Champ Bailey, the New Orleans Saints cornerback who started his career with the Washington Redskins, has jumped on the bandwagon of those who want to see the team change their team’s name. Bailey told USA Today:
I don’t know where the name came from or how it came about, but the bottom line is that it’s still here in this day and age, and it makes no sense to have it. I love that organization, but when it starts peeling off old scabs and people are pitching a fit about it because it’s degrading to them, then you’ve got to make a change. I get it, [owner Daniel Snyder] doesn’t want to change it. But he’s making it worse than it should be.
Other athletes have also spoken up about the issue, including recently retired linebacker London Fletcher, who said:
You know, I spent seven years in Washington and hadn’t really thought a whole lot about it until this past season. You heard more about it in the news, more things were coming out about it. So I started to really look at it, and started to kind of take hold and get a true understanding of what the word Redskin meant. Get a history lesson, in a sense. And I started feeling a little bit uneasy about it. Voiced my concern to General Manager Bruce Allen, and suggested that Mr. Snyder, the owner, should go and speak with some of the Native Americans, just to get their thoughts on it, to find out how they truly feel about the name.
Well, the players can only do so much. And they can make a stand and let their opinion be known. I think at this point, they need to take a serious look; [owner Daniel] Snyder needs to take a serious look at changing the name. Look, it’s offensive. If you look it up in the dictionary, it’s an offensive term. And I think if you get one segment of people that are offended by it, it warrants some looking at. So I know he said ‘I’ll never change it and you can make those capital letters, I’ll never change it.’ Well, Donald Sterling thought he’d never lose his franchise, too.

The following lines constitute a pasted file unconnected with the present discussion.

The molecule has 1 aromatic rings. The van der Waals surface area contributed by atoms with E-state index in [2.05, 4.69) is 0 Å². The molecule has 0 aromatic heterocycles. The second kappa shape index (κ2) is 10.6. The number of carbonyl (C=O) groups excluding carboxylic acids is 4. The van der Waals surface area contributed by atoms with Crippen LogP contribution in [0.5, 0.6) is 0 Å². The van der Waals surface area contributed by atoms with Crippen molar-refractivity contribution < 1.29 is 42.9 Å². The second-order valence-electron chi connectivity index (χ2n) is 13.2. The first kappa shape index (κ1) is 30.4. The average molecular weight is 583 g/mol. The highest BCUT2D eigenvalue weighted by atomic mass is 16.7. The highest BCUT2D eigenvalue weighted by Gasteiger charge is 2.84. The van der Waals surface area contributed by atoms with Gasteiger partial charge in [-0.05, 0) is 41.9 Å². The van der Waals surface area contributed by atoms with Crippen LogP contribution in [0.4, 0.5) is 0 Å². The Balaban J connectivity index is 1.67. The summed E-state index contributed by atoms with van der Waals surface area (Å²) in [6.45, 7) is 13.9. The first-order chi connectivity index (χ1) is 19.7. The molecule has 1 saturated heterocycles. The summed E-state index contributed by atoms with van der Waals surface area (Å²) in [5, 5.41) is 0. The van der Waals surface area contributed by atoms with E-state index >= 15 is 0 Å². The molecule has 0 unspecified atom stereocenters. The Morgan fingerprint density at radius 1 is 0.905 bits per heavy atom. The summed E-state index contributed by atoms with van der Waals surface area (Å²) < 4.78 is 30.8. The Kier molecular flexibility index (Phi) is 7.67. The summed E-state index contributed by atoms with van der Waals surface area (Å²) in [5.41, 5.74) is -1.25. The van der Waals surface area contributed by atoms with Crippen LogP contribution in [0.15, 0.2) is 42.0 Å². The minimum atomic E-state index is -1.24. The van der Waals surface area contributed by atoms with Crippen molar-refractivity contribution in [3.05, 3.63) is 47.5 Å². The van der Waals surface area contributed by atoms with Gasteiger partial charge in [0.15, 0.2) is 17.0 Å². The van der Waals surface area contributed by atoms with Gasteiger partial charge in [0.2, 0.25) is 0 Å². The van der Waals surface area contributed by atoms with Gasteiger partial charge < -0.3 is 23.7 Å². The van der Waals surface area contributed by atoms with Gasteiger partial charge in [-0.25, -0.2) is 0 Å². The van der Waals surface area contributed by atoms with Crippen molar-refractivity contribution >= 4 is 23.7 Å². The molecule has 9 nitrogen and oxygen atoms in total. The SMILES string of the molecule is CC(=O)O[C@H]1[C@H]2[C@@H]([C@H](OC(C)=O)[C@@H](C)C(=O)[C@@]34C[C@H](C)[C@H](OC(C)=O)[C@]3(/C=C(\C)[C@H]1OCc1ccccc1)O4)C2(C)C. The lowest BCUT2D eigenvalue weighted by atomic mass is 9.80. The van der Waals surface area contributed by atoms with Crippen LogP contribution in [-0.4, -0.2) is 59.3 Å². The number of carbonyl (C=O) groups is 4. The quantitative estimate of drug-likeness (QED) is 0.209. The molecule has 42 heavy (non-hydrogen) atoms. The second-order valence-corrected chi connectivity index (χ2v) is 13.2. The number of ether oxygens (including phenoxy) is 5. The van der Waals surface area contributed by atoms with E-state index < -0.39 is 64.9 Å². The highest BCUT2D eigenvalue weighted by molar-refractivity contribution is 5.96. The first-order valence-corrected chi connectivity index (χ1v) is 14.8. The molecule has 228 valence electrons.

I definitely think the name should be changed; it’s 2014. We’re progressive and intellectual enough to realize something like that is offensive. And it’s offensive because a group of people that that moniker represents has said so.
[If] Native Americans feel like Redskins or the Chiefs or [another] name is offensive to them, then who are we to say to them ‘No, it’s not’?”
Monk added that a name change should be “seriously considered.”
Shane Battier of the Miami Heat also chimed in about the ad decrying the Redskins’ name that aired during Game 3 of the NBA Finals on Tuesday night, saying:
If there are Native American tribes who find that term offensive, and they’ve voiced their expression of discontent for the name, I think there should be a move to change it. If everyone in the Native American world looked at ‘Redskins’ as a sign of respect, I would be OK with it, but if it is a slanderous and hurtful term for people, it needs to be changed.
Neither the Washington Redskins nor the NFL appear interested in changing the name. “We recognize that there are some that don’t agree with the name and we have listened and respected that,” NFL Commissioner Roger Goodell told reporters a few days prior to the Super Bowl. “But if you look at the numbers, including in Native American communities, in a Native American community poll, nine out of ten supported the name. Eight out of ten Americans in the general population would not like us to change the name.”